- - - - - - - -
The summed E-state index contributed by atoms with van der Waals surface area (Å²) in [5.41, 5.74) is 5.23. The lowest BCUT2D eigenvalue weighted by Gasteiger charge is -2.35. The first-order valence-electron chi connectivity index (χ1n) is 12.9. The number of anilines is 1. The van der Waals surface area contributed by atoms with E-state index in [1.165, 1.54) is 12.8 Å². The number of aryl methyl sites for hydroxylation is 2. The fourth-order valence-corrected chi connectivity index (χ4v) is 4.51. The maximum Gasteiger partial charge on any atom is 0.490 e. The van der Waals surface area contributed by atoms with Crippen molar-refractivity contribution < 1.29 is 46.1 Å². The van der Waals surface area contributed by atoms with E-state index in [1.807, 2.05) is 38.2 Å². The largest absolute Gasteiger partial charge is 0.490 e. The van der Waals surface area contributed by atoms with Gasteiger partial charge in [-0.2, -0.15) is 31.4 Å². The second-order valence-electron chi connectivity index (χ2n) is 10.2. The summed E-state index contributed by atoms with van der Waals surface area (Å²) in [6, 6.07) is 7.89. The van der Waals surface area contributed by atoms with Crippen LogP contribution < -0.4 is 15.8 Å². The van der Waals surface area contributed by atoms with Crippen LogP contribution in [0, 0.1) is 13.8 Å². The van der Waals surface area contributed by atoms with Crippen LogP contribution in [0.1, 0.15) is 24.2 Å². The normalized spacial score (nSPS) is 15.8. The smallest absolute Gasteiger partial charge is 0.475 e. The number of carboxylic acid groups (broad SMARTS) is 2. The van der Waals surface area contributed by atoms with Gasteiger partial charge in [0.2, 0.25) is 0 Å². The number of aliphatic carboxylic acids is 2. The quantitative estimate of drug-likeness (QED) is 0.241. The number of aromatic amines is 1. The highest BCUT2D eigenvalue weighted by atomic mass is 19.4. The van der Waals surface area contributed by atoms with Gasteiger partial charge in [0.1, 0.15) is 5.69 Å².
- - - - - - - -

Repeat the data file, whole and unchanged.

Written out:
The summed E-state index contributed by atoms with van der Waals surface area (Å²) in [5.41, 5.74) is 5.23. The lowest BCUT2D eigenvalue weighted by Gasteiger charge is -2.35. The first-order valence-electron chi connectivity index (χ1n) is 12.9. The number of anilines is 1. The van der Waals surface area contributed by atoms with E-state index in [1.165, 1.54) is 12.8 Å². The number of aryl methyl sites for hydroxylation is 2. The fourth-order valence-corrected chi connectivity index (χ4v) is 4.51. The maximum Gasteiger partial charge on any atom is 0.490 e. The van der Waals surface area contributed by atoms with Crippen molar-refractivity contribution < 1.29 is 46.1 Å². The van der Waals surface area contributed by atoms with E-state index in [1.807, 2.05) is 38.2 Å². The largest absolute Gasteiger partial charge is 0.490 e. The van der Waals surface area contributed by atoms with Gasteiger partial charge in [-0.2, -0.15) is 31.4 Å². The second-order valence-electron chi connectivity index (χ2n) is 10.2. The summed E-state index contributed by atoms with van der Waals surface area (Å²) in [6, 6.07) is 7.89. The van der Waals surface area contributed by atoms with Crippen LogP contribution < -0.4 is 15.8 Å². The van der Waals surface area contributed by atoms with Crippen LogP contribution in [0, 0.1) is 13.8 Å². The van der Waals surface area contributed by atoms with Crippen LogP contribution in [0.1, 0.15) is 24.2 Å². The normalized spacial score (nSPS) is 15.8. The smallest absolute Gasteiger partial charge is 0.475 e. The number of carboxylic acid groups (broad SMARTS) is 2. The van der Waals surface area contributed by atoms with Gasteiger partial charge in [0.2, 0.25) is 0 Å². The number of aliphatic carboxylic acids is 2. The quantitative estimate of drug-likeness (QED) is 0.241. The number of aromatic amines is 1. The highest BCUT2D eigenvalue weighted by atomic mass is 19.4. The van der Waals surface area contributed by atoms with Gasteiger partial charge in [0.1, 0.15) is 5.69 Å².